Coincidence or redemption?

304739_3515949143696_580974087_nBy now, many of my faith struggles are well-documented. I have few issues with Jesus, the man, but I’m still struggling with the thought of him being the only path to God (and was an agonizing crucifixion really the only way of atonement?). I can’t stomach the idea that people who follow the wrong doctrines can end up in hell. The Jew in me struggles to understand how this is “good news.”

But I’ve had moments in my life – several, in fact – that more or less affirm the idea of brokenness to redemption, by far Christianity’s most beautiful feature. And if those moments point to the God of the bible as the God, I’m willing to continue learning all I can about him:

It was at his funeral that I met the sister of a friend of mine who committed suicide in middle school. She became one of my most treasured friends, and our friendship went full circle when she was there for me at my father’s funeral.

It was because of seminary, an environment that was toxic to my faith, that I met my first Colorado best friend, Kerry (though it did cost me a few grand to meet her, and I joke about whether she would have paid the same amount just to meet me. She still hasn’t directly answered that question).

And then, some maybe-miracle stories: it was while pushing myself out of my comfort zone through “cold turkey” evangelizing with my college church (I was horrible at it) that I ran into a man I recognized from Campus Crusade for Christ (or “Cru”). That man is now my husband. And when I attempted to raise money for a summer retreat in Estes Park, Colorado, I was five hundred dollars short a week before the payment deadline. It was my Jewish grandparents who footed the rest of that bill, knowing full well what that money would support. They didn’t believe in the cause, but they believed in me.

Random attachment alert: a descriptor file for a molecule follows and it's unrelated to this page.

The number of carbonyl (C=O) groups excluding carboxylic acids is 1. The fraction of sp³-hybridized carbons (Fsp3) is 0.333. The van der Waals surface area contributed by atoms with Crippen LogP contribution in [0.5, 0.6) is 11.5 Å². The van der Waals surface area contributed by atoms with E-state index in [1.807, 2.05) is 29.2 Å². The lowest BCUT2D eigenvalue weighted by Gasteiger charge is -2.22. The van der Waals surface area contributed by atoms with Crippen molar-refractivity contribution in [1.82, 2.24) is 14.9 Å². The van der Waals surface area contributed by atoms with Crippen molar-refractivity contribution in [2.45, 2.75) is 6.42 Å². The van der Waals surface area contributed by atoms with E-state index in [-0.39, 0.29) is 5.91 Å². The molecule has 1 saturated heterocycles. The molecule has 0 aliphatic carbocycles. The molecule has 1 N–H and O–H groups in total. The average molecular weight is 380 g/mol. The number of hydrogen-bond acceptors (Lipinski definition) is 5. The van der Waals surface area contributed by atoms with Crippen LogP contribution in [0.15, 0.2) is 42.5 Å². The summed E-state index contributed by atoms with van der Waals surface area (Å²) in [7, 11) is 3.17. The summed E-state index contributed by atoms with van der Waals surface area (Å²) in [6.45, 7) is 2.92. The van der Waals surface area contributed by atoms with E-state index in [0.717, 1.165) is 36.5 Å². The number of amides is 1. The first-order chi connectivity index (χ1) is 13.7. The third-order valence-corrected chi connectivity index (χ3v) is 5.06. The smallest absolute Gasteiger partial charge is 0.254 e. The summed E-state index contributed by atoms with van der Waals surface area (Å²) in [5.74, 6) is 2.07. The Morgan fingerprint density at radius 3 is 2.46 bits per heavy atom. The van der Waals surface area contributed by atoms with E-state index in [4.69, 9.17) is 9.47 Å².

Last but not least, it was cancer that forced my dad to retire early so we could receive disability insurance, but allowed him to fulfill his true vocation (albeit on a volunteer basis): high school track coach.

Are all those examples nothing more than coincidence? Maybe. If it wasn’t the hand of God, I’m not one to put stock in the ability of “the universe” to line things up for me just so I can be happy (the universe seems a little big to be concerned with the personal goings-on of one species on one of an infinite number of planets, but that’s just me). But too many coincidences in a row, or even in a short number of years, just make me wonder.

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About Beth Caplin

Just an author, blogger, and editor working hard so my cats can have a better life.
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One Response to Coincidence or redemption?

  1. Sam the dude says:

    Beth

    Our Sephardic chief rabbi Shlomo Amar said :

    “our(Jewish) way is to honour every religion and every nation according to their paths, as it is written in the book of prophets: ‘because every nation will go in the name of the L-rd.'”

    Also :

    “Likewise when foreigners, who are not of your people yisrael, come from a distant land because of your great name, and your mighty hand, and your outstretched arm, when they come and pray toward this house, may you hear from heaven your dwelling place, and do whatever the foreigners ask of you, in order that all the peoples of the earth may know your name and fear you, as do your people yisrael, and that they may know that your name has been invoked on this house that I have built.”
    [2 Chronicles chapter 6 vs 32-33]

    Which is why Jews and Hindus ( a faith which at superficial might be seen as idolatrous) could pray at the Kotel together :

    “Despite snowy conditions in Jerusalem, the Hindu delegation visited and said their prayers at the Kotel, also known as the Western Wall, one of the holiest sites for Jews. The delegation also paid their respects to those who perished in the Holocaust during a visit to Yad Vashem, Israel’s memorial to the Holocaust victims.”( http://www.hafsite.org/hindu-american-foundation-joins-historic-hindu-jewish-summit-held-israel)

    Like

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